What Trinity is going through is truly, truly shocking. Read it all here. To think I went to that school… The allegations of “coverups” aren’t the least bit surprising though.

18
Jan 01
Thu

Very quick note – access to net has been very limited in Austria, will be spending a couple hours updating in Munich. Due to poor health of Emily, we have cancelled Berlin, unfortunately, from the itinerary and as a result are still in Salzburg (which is gorgeous). Until Munich, then!

9
Jan 01
Tue

Firenze

As the second major Italian city we’ve visited, it certainly hasn’t detracted from my initial impressions of Italy gained from Rome. Florence has been distinctively different from Rome, but no less enjoyable. Apart from excessively pigging out on ice-cream (I ate three cones yesterday), we visited Pisa and its famous leaning tower yesterday, and took a daytrip to medieval Siena today. Due to the fact that all museums in Florence are closed on Mondays, tomorrow is the day we are seeing Florence itself. Running short on money and net time. Ciao.

5
Jan 01
Fri

The Day Today

Although I like the people I’m travelling and all, naturally, spending a month together every day can start to grate. Yesterday, we met up with Tom and Jamie – two friends that went to high school with me (none of us are boarders, so for those aware of the bad press TGS has been getting back home, don’t get any ideas) – and also Pat, a fellow Aussie they met at the Roma Termini train station. The idea last night we had dinner. It appears that we were on the “wrong side of town” as we couldn’t find a pizzeria. In Rome. Anyhow, drenched from the rain hurtling down, we stumbled into a pizzeria that was empty. Instead of taking the hint and leaving immediately, we proceeded to order. The waiter returned with food that could only have been reheated microwaved supermarket pizzas. Not a good meal. Anyhow, we resolved to meet up the next day (that being today) and travel to the Vatican together.

The Vatican is essentially a country within a country. Inside high brick walls resides an independent “nation” with an area of 0.44 square kilometers of which Pope John Paul II is head of state. It’s official language is Latin. Our first stop was to grab a quick, overpriced breakfast, which we did standing up (eating food sitting incurrs being charged a higher price in Italy – there are signs warning that “purchasing food does not give you the right to sit at a seat”). We reached the Vatican Museum soon after. The Vatican Museum is both an impressive display of antiques and artworks, and an impressive display of the wealth of the Catholic church. There is far too much in that museum to digest in one day. The “complete tour” marked on the brochure is supposed to take 4 hours, but after traversing only 20% of the journey in 2 hours, that estimate was quite underestimated. Incidentally, should you ever find yourself in the Vatican Museum, purchase the audio guide. It is very comprehensive and, dare I say it, well worth the £10,000 (that’s 10,000 lira, not pounds) it costs. The highlight of the museum, of course, is the Sistine chapel which includes the vey well-known frescoes of Michaelangelo (creation of Man, the Final Judgement etc.) among other artists whose work grace the chapel’s walls.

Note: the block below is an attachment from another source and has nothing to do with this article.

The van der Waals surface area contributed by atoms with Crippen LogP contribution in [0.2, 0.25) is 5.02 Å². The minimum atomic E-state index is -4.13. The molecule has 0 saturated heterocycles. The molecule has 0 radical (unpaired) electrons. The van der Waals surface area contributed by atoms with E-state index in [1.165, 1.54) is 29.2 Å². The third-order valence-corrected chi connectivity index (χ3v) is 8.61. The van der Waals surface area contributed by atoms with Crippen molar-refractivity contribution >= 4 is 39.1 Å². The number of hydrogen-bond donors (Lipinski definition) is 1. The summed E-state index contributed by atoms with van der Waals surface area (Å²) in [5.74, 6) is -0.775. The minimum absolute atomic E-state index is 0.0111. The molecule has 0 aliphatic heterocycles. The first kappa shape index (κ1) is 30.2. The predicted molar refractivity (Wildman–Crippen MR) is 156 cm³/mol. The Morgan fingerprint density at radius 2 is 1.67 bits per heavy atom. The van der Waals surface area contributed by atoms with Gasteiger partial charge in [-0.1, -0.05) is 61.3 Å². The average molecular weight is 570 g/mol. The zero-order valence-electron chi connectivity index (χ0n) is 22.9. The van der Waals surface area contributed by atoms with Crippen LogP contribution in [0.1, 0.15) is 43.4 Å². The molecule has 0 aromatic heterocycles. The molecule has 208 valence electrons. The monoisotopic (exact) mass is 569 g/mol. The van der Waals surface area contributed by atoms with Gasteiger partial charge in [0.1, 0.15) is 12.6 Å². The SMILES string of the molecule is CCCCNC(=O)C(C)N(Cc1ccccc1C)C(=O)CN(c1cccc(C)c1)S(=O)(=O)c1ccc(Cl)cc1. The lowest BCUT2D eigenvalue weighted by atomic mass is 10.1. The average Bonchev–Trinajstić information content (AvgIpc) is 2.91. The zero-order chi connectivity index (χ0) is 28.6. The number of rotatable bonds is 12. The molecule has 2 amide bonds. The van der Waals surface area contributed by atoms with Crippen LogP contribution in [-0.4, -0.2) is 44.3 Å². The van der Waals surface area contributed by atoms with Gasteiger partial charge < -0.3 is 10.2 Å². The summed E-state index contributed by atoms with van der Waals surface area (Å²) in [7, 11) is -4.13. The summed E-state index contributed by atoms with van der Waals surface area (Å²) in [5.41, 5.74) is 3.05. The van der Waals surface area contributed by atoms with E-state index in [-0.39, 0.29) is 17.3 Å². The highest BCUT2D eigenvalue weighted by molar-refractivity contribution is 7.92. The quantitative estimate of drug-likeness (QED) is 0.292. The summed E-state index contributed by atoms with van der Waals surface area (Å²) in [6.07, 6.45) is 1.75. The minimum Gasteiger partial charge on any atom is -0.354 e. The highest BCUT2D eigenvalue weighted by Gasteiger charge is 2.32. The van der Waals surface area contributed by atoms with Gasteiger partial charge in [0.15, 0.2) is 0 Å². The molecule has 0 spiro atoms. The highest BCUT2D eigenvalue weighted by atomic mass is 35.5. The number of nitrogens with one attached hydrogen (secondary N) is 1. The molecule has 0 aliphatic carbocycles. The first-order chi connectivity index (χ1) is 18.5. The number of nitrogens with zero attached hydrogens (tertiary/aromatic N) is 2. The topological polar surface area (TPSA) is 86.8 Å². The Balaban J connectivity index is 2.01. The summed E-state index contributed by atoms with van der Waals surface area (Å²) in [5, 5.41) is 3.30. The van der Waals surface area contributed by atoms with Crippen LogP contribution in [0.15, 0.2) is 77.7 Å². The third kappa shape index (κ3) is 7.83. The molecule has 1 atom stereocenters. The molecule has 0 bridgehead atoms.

After another overpriced meal in the cafeteria at the museum, we made our way over to St. Paul’s Basillica (I think it’s called that), the papal residency. It turns out that tomorrow is a national holiday for Rome due to the closing of the Jubilee gates. From what I heard, the Jubilee gates open only once every 1000 years, and for a period of one year. Last year the gates opened. Tomorrow is the day they close for another thousand years. The result, I can only speculate, was today there was a mass of people queued up outside the Basilica, awaiting entrance. It would not be unfair to say there were over 100,000 people lined up. As for the Jubilee Gates, I still do not know anything about them, where they are, or if that was why there were so many people there. Needless to say, we weren’t about to queue up for hours, so we left for gelato (I’m addicted, I would move to Rome for that stuff alone) followed by dinner at a Lonely Planet recommended pizzeria. Immediately after we made for easyEverything. I’m convinced the easyEverything here is running a scam. $3 for 3 hours the rate may be, but 50% of the terminals here are mysteriously non-functional. For dumb terminals which run on a netboot and pull down identical operating system images from the main server, there are certainly more problems than there should be. And the terminals never seem to get fixed either. Tomorrow we are attempting to visit Pompeii.